Tag Archives: mental health matters

Sectioning – Mental Health Act 1983

7 Dec

 

Sectioning – Mental Health Act 1983

 

This legislation is about the safety of the person involved and their immediate surroundings, including the people in those surroundings.

 

People can be sectioned under s.2 of the MHA if they are suffering from a mental disorder and are at serious risk to themselves or others and that the situation warrants detention in a hospital for assessment and possibly treatment.  This means that two medical professionals will have considered the situation and thought that keeping this person in a specialist mental health unit will be the best thing for them in the circumstances.

 

The “mental disorder”, could just be temporary, I have previously had a client who was going through a stressful divorce and at that time was having difficulty getting contact with their child, the pressure of which became too much and they attempted to take their own life.  They were detained for a few weeks and as time passed and once the divorce was resolved and family relations settled, they became much happier and were unlikely to take that actions again.

 

The mental disorder can also be cyclical, I have had a different client who is schizophrenic, they heard voices in their head.  At times they can live with support in the community, even though they feel compelled to follow what the voices have said, they are not necessarily causing serious harm to themselves or others.  That status is not always sustainable and from time to time, something will trigger an episode where the stability of the preceding months is broken and they are at risk, often to themselves, but can also be to others.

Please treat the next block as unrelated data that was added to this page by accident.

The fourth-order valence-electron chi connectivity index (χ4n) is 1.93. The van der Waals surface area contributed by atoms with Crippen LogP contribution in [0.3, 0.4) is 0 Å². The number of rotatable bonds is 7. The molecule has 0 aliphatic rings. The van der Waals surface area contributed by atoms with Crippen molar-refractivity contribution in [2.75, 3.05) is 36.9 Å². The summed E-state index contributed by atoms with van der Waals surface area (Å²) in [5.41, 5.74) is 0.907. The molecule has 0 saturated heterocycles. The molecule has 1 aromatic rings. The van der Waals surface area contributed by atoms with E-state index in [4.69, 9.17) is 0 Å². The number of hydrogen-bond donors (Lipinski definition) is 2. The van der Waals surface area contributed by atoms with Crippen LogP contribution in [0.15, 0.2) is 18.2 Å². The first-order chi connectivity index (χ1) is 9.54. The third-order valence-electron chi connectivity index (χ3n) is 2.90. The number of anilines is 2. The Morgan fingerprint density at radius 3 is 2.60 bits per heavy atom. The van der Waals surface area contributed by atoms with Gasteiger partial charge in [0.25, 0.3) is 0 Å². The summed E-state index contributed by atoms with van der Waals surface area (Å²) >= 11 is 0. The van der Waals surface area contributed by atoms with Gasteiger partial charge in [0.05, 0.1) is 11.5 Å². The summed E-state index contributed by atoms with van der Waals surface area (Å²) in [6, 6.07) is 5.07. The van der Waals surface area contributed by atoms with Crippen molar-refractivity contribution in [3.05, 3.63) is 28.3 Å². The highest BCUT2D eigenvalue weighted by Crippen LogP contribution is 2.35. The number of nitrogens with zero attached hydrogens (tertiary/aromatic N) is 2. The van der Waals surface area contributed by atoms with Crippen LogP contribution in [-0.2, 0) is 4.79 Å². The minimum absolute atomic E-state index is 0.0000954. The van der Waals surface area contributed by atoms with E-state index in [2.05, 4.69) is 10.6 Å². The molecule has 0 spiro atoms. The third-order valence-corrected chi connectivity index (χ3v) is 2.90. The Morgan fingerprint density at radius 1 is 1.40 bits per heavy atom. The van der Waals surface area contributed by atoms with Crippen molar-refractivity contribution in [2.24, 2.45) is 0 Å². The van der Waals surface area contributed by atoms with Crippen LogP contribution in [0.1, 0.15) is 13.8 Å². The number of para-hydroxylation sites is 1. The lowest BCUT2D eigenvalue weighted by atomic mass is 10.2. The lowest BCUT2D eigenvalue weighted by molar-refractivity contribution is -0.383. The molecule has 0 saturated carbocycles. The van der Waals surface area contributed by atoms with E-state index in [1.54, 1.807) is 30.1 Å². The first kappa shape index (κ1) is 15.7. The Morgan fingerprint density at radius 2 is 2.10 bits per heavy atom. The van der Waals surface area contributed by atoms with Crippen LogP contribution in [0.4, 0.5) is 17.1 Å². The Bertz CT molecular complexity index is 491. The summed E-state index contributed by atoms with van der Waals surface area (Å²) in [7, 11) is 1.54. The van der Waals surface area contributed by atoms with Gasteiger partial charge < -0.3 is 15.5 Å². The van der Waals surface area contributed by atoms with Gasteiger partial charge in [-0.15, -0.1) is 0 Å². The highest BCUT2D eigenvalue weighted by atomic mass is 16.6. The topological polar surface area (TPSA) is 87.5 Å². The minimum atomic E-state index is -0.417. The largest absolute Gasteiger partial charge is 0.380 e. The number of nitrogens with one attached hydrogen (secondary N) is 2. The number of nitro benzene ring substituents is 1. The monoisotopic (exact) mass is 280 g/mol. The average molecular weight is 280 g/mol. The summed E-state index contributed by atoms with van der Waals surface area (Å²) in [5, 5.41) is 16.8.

The elderly with dementia can be detained if their behaviour becomes aggressive towards others or damaging to themselves, such are refusing to eat.  Aggressive outbursts tends to be more common than issues to do with self-harming, however in the process of being aggressive towards others, these usually very frail elderly people can get hurt themselves.

 

The period that they can be detained for under s.2 is not more than 28 days, so if the healthcare professionals looking after them still think that they need to stay in the specialist mental health unit, then they can either informally detain them, if they think that they would be willing to stay, or section them under s.3.  The requirements for this are similar to s.2, in that the person needs to be suffering from a mental disorder, but that they need more than assessment, that they need treatment and that it is necessary for their protection or the protection of others that they receive treatment.  Again, this must be supported by two medical practitioners.  It is also relevant that this measure in proportionate, that other forms of treatment have been considered not to be appropriate.

 

Health care professionals consider carefully whether they will section someone under s.3, as there is funding for care afterwards, which can become very expensive!  The aftercare funding that follows will be in place as long as the person requires “aftercare”.  So if the condition that they suffer from is completely resolved, then the funding might cease.  Often for people with dementia, as the dementia is both deteriorating and non-curable, the funding remains in place for life.